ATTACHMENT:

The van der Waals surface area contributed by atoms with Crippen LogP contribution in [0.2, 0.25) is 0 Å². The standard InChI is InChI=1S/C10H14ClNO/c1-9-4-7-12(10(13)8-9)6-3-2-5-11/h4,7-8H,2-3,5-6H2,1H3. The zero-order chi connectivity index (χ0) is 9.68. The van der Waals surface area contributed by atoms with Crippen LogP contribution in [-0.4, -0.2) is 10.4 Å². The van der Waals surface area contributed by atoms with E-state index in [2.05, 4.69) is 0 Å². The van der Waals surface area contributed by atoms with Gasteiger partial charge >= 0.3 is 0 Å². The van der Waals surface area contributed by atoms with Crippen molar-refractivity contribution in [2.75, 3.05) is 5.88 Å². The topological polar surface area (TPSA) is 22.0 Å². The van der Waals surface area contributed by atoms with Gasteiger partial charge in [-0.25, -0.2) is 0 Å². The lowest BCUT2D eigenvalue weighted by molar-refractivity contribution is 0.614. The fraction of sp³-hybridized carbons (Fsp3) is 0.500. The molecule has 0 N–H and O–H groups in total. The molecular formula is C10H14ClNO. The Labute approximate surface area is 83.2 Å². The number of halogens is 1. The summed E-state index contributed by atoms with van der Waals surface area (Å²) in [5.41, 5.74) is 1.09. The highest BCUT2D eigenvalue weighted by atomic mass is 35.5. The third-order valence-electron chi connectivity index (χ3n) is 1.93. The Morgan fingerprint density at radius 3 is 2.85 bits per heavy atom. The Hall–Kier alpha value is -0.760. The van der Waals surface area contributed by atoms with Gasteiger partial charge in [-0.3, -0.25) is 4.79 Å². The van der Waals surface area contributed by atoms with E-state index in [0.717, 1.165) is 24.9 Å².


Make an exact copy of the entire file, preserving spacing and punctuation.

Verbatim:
The van der Waals surface area contributed by atoms with Crippen LogP contribution in [0.2, 0.25) is 0 Å². The standard InChI is InChI=1S/C10H14ClNO/c1-9-4-7-12(10(13)8-9)6-3-2-5-11/h4,7-8H,2-3,5-6H2,1H3. The zero-order chi connectivity index (χ0) is 9.68. The van der Waals surface area contributed by atoms with Crippen LogP contribution in [-0.4, -0.2) is 10.4 Å². The van der Waals surface area contributed by atoms with E-state index in [2.05, 4.69) is 0 Å². The van der Waals surface area contributed by atoms with Gasteiger partial charge >= 0.3 is 0 Å². The van der Waals surface area contributed by atoms with Crippen molar-refractivity contribution in [2.75, 3.05) is 5.88 Å². The topological polar surface area (TPSA) is 22.0 Å². The van der Waals surface area contributed by atoms with Gasteiger partial charge in [-0.25, -0.2) is 0 Å². The lowest BCUT2D eigenvalue weighted by molar-refractivity contribution is 0.614. The fraction of sp³-hybridized carbons (Fsp3) is 0.500. The molecule has 0 N–H and O–H groups in total. The molecular formula is C10H14ClNO. The Labute approximate surface area is 83.2 Å². The number of halogens is 1. The summed E-state index contributed by atoms with van der Waals surface area (Å²) in [5.41, 5.74) is 1.09. The highest BCUT2D eigenvalue weighted by atomic mass is 35.5. The third-order valence-electron chi connectivity index (χ3n) is 1.93. The Morgan fingerprint density at radius 3 is 2.85 bits per heavy atom. The Hall–Kier alpha value is -0.760. The van der Waals surface area contributed by atoms with Gasteiger partial charge in [-0.3, -0.25) is 4.79 Å². The van der Waals surface area contributed by atoms with E-state index in [0.717, 1.165) is 24.9 Å².